Format

Send to

Choose Destination
Clin Nephrol. 2013 Dec;80(6):417-25. doi: 10.5414/CN108072.

The impact of documentation of severe acute kidney injury on mortality.

Abstract

AIMS:

Modification of the mortality risk associated with acute kidney injury (AKI) necessitates recognition of AKI when it occurs. We sought to determine whether formal documentation of AKI in the medical record, assessed by billing codes for AKI, would be associated with improved clinical outcomes.

METHODS:

Retrospective cohort study conducted at three hospitals within a single university health system. Adults without severe underlying kidney disease who suffered in-hospital AKI as defined by a doubling of baseline creatinine (n = 5,438) were included. Those whose AKI was formally documented according to discharge billing codes were compared to those without such documentation in terms of 30-day mortality.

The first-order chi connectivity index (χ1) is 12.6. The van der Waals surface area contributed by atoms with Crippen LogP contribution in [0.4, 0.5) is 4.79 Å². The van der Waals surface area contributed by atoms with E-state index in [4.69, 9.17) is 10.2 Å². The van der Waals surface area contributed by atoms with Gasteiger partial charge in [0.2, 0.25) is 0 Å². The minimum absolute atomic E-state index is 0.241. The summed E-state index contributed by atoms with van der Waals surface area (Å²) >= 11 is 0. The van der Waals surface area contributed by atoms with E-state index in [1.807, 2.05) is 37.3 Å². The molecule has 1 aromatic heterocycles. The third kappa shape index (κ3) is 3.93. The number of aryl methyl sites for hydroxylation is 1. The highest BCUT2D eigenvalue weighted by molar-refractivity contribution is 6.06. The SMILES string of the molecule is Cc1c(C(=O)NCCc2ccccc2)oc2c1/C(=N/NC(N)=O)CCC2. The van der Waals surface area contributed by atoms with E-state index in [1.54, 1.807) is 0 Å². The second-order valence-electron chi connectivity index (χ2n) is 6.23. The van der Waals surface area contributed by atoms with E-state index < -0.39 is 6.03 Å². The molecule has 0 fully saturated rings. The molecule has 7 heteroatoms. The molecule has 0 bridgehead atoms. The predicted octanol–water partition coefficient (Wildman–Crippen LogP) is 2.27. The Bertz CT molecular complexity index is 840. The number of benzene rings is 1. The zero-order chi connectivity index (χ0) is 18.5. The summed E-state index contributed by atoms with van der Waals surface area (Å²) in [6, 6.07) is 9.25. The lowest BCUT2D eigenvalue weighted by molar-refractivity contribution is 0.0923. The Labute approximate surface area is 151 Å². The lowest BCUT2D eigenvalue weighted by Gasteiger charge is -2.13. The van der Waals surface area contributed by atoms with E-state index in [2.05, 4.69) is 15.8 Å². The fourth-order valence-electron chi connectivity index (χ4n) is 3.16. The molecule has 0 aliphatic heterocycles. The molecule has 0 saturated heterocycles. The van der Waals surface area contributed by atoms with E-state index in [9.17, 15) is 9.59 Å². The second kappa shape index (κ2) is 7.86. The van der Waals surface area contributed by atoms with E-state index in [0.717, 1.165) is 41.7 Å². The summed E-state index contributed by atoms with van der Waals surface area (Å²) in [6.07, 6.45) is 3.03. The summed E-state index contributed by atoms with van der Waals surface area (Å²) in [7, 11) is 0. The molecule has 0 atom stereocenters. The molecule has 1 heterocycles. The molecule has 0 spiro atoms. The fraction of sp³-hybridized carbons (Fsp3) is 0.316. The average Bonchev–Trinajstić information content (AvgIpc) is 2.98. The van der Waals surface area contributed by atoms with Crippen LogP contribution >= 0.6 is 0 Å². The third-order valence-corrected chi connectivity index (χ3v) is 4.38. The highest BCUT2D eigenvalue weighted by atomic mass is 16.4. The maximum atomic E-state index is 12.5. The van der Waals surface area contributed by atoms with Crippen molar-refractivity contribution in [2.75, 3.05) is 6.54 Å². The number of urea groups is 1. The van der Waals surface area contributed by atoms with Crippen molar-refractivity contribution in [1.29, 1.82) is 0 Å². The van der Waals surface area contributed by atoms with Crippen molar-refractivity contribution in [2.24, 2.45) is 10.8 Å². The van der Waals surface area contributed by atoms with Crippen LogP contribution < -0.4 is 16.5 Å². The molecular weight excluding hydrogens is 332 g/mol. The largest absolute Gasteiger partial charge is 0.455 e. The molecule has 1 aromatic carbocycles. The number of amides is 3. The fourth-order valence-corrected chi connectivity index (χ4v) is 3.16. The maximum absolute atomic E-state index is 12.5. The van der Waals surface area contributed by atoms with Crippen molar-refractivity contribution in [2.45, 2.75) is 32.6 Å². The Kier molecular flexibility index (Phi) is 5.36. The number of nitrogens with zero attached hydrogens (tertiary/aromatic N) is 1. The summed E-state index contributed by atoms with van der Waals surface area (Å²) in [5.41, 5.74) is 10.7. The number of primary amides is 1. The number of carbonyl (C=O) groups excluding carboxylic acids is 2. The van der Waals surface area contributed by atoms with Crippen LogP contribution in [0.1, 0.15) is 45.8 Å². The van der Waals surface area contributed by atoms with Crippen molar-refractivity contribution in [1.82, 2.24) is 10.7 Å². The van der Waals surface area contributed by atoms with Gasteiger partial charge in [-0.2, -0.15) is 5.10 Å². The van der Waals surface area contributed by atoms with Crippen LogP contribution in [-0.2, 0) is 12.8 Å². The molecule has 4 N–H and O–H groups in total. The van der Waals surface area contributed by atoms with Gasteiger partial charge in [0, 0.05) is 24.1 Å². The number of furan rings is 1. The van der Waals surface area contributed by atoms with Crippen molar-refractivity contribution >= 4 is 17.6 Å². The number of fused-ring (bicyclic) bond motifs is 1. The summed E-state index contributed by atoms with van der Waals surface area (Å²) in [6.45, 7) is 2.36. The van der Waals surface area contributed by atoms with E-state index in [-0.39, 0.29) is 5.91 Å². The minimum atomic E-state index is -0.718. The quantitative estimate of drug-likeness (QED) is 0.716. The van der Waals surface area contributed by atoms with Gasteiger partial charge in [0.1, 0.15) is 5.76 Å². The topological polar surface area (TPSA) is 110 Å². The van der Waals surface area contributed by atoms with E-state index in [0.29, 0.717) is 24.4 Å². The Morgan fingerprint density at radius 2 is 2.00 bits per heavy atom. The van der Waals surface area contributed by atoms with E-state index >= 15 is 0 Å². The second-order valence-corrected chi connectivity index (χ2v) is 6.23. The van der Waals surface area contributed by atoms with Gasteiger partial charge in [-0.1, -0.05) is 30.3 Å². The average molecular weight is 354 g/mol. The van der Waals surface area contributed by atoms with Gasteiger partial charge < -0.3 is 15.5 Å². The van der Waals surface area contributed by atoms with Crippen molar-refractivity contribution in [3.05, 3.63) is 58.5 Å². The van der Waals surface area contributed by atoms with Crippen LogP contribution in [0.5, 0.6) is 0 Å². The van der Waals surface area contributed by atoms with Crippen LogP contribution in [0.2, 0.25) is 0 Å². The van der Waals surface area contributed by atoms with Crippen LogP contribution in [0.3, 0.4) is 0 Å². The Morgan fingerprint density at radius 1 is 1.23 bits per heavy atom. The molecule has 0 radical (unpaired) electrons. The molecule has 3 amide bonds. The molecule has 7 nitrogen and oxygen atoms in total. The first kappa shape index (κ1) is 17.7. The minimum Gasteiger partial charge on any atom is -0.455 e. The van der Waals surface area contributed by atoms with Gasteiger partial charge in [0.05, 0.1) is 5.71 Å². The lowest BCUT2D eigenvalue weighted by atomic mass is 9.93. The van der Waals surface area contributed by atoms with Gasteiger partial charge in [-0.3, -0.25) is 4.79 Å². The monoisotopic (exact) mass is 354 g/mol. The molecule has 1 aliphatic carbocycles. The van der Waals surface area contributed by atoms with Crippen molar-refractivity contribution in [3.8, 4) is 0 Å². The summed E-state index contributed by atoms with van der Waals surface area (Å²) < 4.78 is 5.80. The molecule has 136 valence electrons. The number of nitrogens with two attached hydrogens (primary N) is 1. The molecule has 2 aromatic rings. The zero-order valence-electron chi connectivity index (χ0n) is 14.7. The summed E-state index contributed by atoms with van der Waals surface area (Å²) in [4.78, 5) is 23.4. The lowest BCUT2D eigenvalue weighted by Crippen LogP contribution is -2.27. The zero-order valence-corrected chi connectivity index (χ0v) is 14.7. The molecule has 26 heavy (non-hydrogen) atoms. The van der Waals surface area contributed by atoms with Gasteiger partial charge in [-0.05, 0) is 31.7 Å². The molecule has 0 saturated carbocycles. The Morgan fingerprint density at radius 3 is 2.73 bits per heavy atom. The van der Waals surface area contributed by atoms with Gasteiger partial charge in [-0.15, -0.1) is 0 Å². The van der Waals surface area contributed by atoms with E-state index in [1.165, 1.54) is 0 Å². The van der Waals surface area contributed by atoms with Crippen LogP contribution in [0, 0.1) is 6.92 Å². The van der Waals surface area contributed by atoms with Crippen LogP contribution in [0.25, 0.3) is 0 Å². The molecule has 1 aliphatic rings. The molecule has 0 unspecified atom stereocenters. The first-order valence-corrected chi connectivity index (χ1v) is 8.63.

RESULTS:

Formal documentation of AKI occurred in 2,325 patients (43%). Higher baseline creatinine, higher peak creatinine, medical admission status, and higher Sequential Organ Failure Assessment (SOFA) score were strongly associated with documentation of AKI. After adjustment for severity of disease, formal AKI documentation was associated with reduced 30-day mortality - OR 0.81 (0.68 - 0.96, p = 0.02). Patients with formal documentation were more likely to receive a nephrology consultation (31% vs. 6%, p < 0.001) and fluid boluses (64% vs. 45%, p < 0.001), and had a more rapid discontinuation of angiotensin-converting enzyme inhibitor and angiotensin-receptor blocker medications (HR 2.04, CI 1.69 - 2.46, p < 0.001).

CONCLUSIONS:

Formal documentation of AKI is associated with improved survival after adjustment for illness severity among patients with creatinine-defined AKI.

PMID:
24075024
PMCID:
PMC4018223
DOI:
10.5414/CN108072
[Indexed for MEDLINE]
Free PMC Article

Supplemental Content

Full text links

Icon for Dustri-Verlag Dr. Karl Feistle GmbH & Co. KG Icon for PubMed Central
Loading ...
Support Center